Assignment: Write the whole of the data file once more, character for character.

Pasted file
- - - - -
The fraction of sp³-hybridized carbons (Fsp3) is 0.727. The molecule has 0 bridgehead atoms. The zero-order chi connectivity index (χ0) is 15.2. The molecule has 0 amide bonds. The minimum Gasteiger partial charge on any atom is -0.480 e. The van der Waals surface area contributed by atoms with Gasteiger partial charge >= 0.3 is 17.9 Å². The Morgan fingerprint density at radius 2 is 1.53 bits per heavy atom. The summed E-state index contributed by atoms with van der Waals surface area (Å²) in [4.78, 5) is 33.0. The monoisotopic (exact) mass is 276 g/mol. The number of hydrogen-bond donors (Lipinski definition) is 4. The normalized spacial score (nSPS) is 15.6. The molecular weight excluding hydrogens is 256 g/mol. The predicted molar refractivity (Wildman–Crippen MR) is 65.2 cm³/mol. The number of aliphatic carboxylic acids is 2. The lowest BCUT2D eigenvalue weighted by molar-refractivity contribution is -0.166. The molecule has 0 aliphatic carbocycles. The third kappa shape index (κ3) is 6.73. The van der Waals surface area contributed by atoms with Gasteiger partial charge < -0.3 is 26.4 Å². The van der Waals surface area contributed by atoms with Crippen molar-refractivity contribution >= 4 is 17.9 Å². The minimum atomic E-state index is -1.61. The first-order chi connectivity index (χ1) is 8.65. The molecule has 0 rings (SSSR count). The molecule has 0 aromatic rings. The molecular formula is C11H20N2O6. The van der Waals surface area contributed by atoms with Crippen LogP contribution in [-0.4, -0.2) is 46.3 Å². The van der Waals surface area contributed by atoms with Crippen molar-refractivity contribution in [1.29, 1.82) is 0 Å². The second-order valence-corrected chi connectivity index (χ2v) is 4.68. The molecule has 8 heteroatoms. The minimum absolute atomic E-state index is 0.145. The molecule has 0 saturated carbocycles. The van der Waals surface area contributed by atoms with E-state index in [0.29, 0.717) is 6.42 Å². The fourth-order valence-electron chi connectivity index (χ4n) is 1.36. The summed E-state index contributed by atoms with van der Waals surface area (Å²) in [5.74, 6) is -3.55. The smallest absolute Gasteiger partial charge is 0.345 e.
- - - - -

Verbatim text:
The fraction of sp³-hybridized carbons (Fsp3) is 0.727. The molecule has 0 bridgehead atoms. The zero-order chi connectivity index (χ0) is 15.2. The molecule has 0 amide bonds. The minimum Gasteiger partial charge on any atom is -0.480 e. The van der Waals surface area contributed by atoms with Gasteiger partial charge >= 0.3 is 17.9 Å². The Morgan fingerprint density at radius 2 is 1.53 bits per heavy atom. The summed E-state index contributed by atoms with van der Waals surface area (Å²) in [4.78, 5) is 33.0. The monoisotopic (exact) mass is 276 g/mol. The number of hydrogen-bond donors (Lipinski definition) is 4. The normalized spacial score (nSPS) is 15.6. The molecular weight excluding hydrogens is 256 g/mol. The predicted molar refractivity (Wildman–Crippen MR) is 65.2 cm³/mol. The number of aliphatic carboxylic acids is 2. The lowest BCUT2D eigenvalue weighted by molar-refractivity contribution is -0.166. The molecule has 0 aliphatic carbocycles. The third kappa shape index (κ3) is 6.73. The van der Waals surface area contributed by atoms with Gasteiger partial charge < -0.3 is 26.4 Å². The van der Waals surface area contributed by atoms with Crippen molar-refractivity contribution >= 4 is 17.9 Å². The minimum atomic E-state index is -1.61. The first-order chi connectivity index (χ1) is 8.65. The molecule has 0 rings (SSSR count). The molecule has 0 aromatic rings. The molecular formula is C11H20N2O6. The van der Waals surface area contributed by atoms with Crippen LogP contribution in [-0.4, -0.2) is 46.3 Å². The van der Waals surface area contributed by atoms with Crippen molar-refractivity contribution in [1.29, 1.82) is 0 Å². The second-order valence-corrected chi connectivity index (χ2v) is 4.68. The molecule has 8 heteroatoms. The minimum absolute atomic E-state index is 0.145. The molecule has 0 saturated carbocycles. The van der Waals surface area contributed by atoms with E-state index in [0.29, 0.717) is 6.42 Å². The fourth-order valence-electron chi connectivity index (χ4n) is 1.36. The summed E-state index contributed by atoms with van der Waals surface area (Å²) in [5.74, 6) is -3.55. The smallest absolute Gasteiger partial charge is 0.345 e.